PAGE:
Louis Colaianni
author, professor, director
Quentin Crisp Museum in Kansas City, Missouri

I adored Quentin Crisp. I was his disciple; a prefect at his Academy of Being. As such, I needed him more than he needed me. Quentin never seemed to NEED anyone, in fact. This was the chief lesson of his doctrine. He was devoutly independent, fervently individual. A true existentialist, he accepted whom-ever and WHATever came his way. "I go where I am told, what else am I to do?" were words he lived by and died by. In recent months as he grew frail, he prophesied, "Someday you will ring me and there will be no answer." Sadly, that day has come. I will miss Quentin and yet I know, determined as he was to carry on, he craved death. With a mixture of relish and resignation, he would quote, from memory, a canto from Tennyson’s In Memoriam:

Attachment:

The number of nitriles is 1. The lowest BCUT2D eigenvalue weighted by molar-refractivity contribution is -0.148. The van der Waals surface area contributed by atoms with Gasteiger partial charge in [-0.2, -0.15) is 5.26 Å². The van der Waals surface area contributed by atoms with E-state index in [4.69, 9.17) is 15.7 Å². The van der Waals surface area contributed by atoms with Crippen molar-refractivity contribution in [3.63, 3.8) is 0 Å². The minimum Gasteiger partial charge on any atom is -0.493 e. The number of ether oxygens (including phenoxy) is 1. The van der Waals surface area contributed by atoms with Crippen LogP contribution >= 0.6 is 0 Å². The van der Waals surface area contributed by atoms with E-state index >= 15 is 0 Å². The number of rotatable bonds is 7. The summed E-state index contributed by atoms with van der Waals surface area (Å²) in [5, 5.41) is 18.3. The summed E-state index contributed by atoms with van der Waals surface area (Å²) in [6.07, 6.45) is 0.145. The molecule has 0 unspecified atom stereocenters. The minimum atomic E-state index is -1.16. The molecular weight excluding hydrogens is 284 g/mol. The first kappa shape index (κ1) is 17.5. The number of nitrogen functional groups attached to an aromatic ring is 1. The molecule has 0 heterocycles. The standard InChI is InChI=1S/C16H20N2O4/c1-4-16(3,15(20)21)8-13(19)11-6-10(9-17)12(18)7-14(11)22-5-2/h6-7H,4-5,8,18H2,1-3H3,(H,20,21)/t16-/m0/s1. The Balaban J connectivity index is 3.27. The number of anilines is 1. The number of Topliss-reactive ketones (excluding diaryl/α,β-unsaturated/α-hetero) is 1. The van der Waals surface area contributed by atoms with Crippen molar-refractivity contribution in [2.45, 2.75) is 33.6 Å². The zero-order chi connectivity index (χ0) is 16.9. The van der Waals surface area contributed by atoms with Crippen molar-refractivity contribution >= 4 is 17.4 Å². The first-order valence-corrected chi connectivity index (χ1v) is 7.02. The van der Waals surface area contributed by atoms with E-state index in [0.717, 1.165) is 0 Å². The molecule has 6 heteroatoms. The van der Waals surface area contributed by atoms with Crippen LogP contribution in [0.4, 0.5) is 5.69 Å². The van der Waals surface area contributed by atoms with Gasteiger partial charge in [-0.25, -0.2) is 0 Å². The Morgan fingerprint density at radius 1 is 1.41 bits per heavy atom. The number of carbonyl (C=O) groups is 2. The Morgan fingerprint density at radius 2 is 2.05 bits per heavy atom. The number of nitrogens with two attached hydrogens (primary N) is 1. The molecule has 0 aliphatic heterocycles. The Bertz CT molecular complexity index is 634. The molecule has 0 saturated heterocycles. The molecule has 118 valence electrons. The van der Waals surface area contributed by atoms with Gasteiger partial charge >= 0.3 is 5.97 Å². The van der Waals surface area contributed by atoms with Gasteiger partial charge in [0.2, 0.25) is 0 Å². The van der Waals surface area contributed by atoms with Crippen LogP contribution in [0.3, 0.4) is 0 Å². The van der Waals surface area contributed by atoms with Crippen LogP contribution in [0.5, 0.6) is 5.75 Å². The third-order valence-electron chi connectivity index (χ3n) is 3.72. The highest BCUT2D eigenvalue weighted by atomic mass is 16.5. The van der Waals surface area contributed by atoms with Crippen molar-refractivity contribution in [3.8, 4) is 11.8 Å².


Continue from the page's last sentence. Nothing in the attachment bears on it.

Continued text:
Be near me when my light is low,
When the blood creeps, and the nerves prick
And tingle; and the heart is sick,
And all the wheels of Being slow . . .

As I say goodbye to Quentin, I know that he does not linger. He shuffled off calmly, for he was ready to go. His voice, unique and unmistakable, reverberates as a memory, his body is ashes, his profession is REST. And this is to his liking.

Copyright © 2000 by Louis Colaianni and Estate of Quentin Crisp. All rights reserved.
Photograph copyright © by Jean Harvey. All rights reserved. Used by permission.

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